We note also a line of cases recognize and protect the State's parens patriae interest in the air, land and waters of its territory.  (See Georgia v. Pennsylvania R. Co. (1945) 324 U.S. 439, 451, 65 S.Ct. 716, 723, 89 L.Ed. 1051;  Georgia v. Tennessee Copper Co. (1907) 206 U.S. 230, 27 S.Ct. 618, 51 L.Ed. 1038;  Kansas v. Colorado (1907) 206 U.S. 46, 99, 27 S.Ct. 655, 668, 51 L.Ed. 956;  Missouri v. Illinois (1906) 200 U.S. 496, 26 S.Ct. 268, 50 L.Ed. 572.)   Where confronted with the issue, the courts have accorded the State the right to seek money damages based upon such interest.   (Lansco, Inc. v. Department of Environ. Pro. (1975) 138 N.J.Super. 275, 350 A.2d 520, 524–525;  State of Maine v. M/V Tamano (S.D.Me.1973) 357 F.Supp.  1097, 1101;  State, Dept. of Envir. Pro. v. Jersey Central P. & L. Co. (1973) 125 N.J.Super. 97, 308 A.2d 671, revd. on other grounds (1976) 69 N.J. 102, 351 A.2d 337;  State of Maryland, Dept. of N. Res. v. Amerada Hess Corp. (D.Md.1972) 350 F.Supp. 1060, 1066–1067;  see esp., State of Hawaii v. Standard Oil Company of California (D.Hawaii 1969) 301 F.Supp. 982, 984–988, revd. (9th Cir.1970) 431 F.2d 1282, for an excellent background discussion of the doctrine.)   This right of recovery is not diminished by the coexistence of express statutory remedies where the legislation does not presume to preempt common law rights.  (State, Department of Fish and Game v. S.S. Bournemouth (C.D.Cal.1969) 307 F.Supp. 922, 929 [Admiralty case allowing the State of California to seek money damages for injury to its waters and wildlife therein flowing from an oil spill].)

“It has long been established that the sovereign's interest in the preservation of public resources and the environment enables it to maintain an action to prevent injury thereto.  [Citations.]

“More recently the courts of this jurisdiction and elsewhere have recognized that the state has the right to obtain damages for an injury to public resources and the environment.  [Citations.]  As was said in Jersey Central:

“The State has not only the right but also the affirmative fiduciary obligation to ensure that the rights of the public to a viable marine environment are protected, and to seek compensation for any diminution in that trust corpus.  [ ․ 308 A.2d at 674].”  (Lansco, Inc. v. Department of Environ. Pro., supra, 350 A.2d at p. 524.)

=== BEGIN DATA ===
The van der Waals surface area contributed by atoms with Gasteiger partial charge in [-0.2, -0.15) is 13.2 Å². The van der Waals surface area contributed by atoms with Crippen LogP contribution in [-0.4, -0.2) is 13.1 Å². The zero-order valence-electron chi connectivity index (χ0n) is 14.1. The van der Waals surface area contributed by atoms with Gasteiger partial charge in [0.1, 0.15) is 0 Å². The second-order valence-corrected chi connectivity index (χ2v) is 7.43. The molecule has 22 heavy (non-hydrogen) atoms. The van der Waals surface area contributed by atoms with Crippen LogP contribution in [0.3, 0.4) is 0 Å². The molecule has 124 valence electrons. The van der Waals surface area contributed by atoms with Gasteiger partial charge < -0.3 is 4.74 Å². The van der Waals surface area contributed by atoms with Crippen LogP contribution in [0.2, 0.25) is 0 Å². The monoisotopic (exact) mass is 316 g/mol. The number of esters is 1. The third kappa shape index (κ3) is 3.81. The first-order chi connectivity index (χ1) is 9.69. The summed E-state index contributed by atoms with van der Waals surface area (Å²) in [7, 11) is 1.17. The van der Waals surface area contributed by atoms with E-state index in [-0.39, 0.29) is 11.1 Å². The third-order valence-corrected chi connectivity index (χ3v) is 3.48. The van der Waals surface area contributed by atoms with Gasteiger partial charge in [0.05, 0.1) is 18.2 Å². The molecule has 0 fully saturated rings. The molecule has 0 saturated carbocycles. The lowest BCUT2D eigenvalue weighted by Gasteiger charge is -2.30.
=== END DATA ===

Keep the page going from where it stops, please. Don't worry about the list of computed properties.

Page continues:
Whether we term the State's interest here a direct usufructory interest, a mere legal interest held for the benefit of the People or an interest supported by its parens patriae role, the State does have a legally cognizable interest in the ground waters affected here which would suffice to support a claim for damages under Code of Civil Procedure section 731.

 Finally, the pleadings below are compatible with this theory.   In several paragraphs the State asserted actual degradation of the waters (see [¶] [¶] 22, 28, 29) and also asserted the State's proprietary rights in the water (¶ 30).   While under the twelfth cause of action the pleadings mention only abatement of a public nuisance, we note the State in its general prayer for damages prayed:  “For damages to the natural resources of the State of California, as determined at trial.”   It also sought “reimbursement to the Regional Board for the costs of sampling, investigations, and other actions taken to determine the nature and extent of contamination in and around the site, and for the costs of actions which may be taken by the Regional Board to abate the existing contamination and prevent future contamination.” 6  At least for purposes of demurrer there is enough in the record to support finding the State sought, and could have been entitled to, damages on the theory of public nuisance;  we think these pleadings sufficed to raise the possibility of liability below.

 Having determined, in order to evaluate the legal availability of equitable indemnity for cross-complainants, that the State could plead a cause of action for damages flowing from a nuisance against respondents, it remains to be seen whether cross-complainants plead facts, or could amend the pleadings to so state facts, showing respondents might be liable for the alleged nuisance here.7

A nuisance is defined as:

“Anything which is injurious to health, or is indecent or offensive to the senses, or an obstruction to the free use of property, so as to interfere with the comfortable enjoyment of life or property, or unlawfully obstructs the free passage or use, in the customary manner, of any navigable lake, or river, bay, stream, canal, or basin, or any public park, square, street, or highway, is a nuisance.”  (Civ.Code, § 3479.)

A public nuisance is defined as:

“A public nuisance is one which affects at the same time an entire community or neighborhood, or any considerable number of persons, although the extent of the annoyance or damage inflicted upon individuals may be unequal.”   (Civ.Code, § 3480.)

No one is claiming on appeal that the pleadings failed to plead adequately facts supporting the existence of a public nuisance;  neither does it seem improper to characterize a nuisance as consisting of chemical products in the soil which were affecting, and threatened to affect to a much greater degree, the quality of water near Selma.   The challenge here is to the sufficiency of the allegations surrounding the respondents' assistance or contribution to the creation of that nuisance.